16. Sweet comment daddy!...not very anonamous! Oh the memories! Megs I remember most of the same stuff...minus the chasing pigs thing...thank god! Ew. But bedtime stories, me being a huge wimp I usually didn't last long in the snow but remember playing in it with dad a lot. Playing in the yard before dinner in the summer and spring, and getting ice cream after sometimes. Bike rides, hikes, adventures in the woods...even if it was sometimes just to accompany to go cut wood. Riding on his lap or on the side of the gray tractor while he drove it. Mostly outdoorsy stuff. Stuff I wish we got to continue doing as we grow up, but rarely have time for.

    ReplyDelete
  17. First of all - thanks for all the comments so far. Several of them have made me totally teary eyed. KEEP THEM COMING! Secondly here are comments that were emailed to me from Becca. Long, totally worth the read:

    Although we didn't have the whole farm-related experience (castrating pigs, for example), we did a lot with Dad that concerned stuff he did. When we were little and he did gutters, we played on top of his semi semi truck. (Haha. Why aren't you laughing?) And we built snow forts. And he taught me to ride my bike next to the cornfield behind our house. We did do a lot exploring with him. I remember once we were walking (what seemed like a very far way) in the woods and came to a ditch. He literally threw us across because we were too small to jump ourselves. He misjudged with one of us, though, and we landed partially in the water. I don't remember if it was me or Brie. But the point is, we spent lots of time doing outdoorsey things (like catching snakes. Did I ever tell you that the reason I'm fascinated with snakes is because he used to catch them and have us hold them when we were like 3?)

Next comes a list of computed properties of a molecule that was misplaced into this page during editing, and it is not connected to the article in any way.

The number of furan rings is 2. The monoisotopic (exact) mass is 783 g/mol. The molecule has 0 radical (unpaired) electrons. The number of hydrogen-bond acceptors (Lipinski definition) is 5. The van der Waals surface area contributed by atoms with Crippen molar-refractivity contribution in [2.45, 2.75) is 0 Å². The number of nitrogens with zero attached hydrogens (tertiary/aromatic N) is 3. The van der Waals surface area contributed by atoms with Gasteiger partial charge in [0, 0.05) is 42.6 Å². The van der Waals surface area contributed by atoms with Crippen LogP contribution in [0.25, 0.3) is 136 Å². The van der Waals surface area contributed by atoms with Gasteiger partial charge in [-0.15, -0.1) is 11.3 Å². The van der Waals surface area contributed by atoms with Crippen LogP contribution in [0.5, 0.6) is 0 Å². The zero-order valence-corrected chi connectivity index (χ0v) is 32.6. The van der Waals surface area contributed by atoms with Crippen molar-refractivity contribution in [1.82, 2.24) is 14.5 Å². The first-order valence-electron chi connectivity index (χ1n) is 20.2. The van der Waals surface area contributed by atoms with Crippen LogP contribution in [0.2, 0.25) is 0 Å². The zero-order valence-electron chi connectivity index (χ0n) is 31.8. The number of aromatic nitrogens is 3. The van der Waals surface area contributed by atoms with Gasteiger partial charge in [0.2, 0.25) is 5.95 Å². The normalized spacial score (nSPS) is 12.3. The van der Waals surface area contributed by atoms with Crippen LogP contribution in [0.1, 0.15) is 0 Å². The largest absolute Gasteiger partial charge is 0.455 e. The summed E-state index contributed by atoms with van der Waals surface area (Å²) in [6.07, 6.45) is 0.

We did a lot with him while we got older, too. We helped build our house in NM. We would occasionally watch/help him while he did stuff fixing the cars or computers. We hiked in the mountains with him. He taught us to drive tractors. Big ones when we were very young, and then when we didn't have any more big ones, we did have a little lawn mower sized one that we drove around. We went fishing with him. He taught us how to row properly and drive a motor boat, and water ski and knee board and swim and snorkel and scuba dive. He helped us take care of stranded baby animals, and taught us a respect for living creatures - not to be cruel or kill for fun. He taught us to work hard and get things done the right way, not taking shortcuts that cut quality. He also taught us how to play well, to be competitive without being a sore loser or winner. And he taught - and is still teaching - us how to think. What's right and wrong, what proper and not.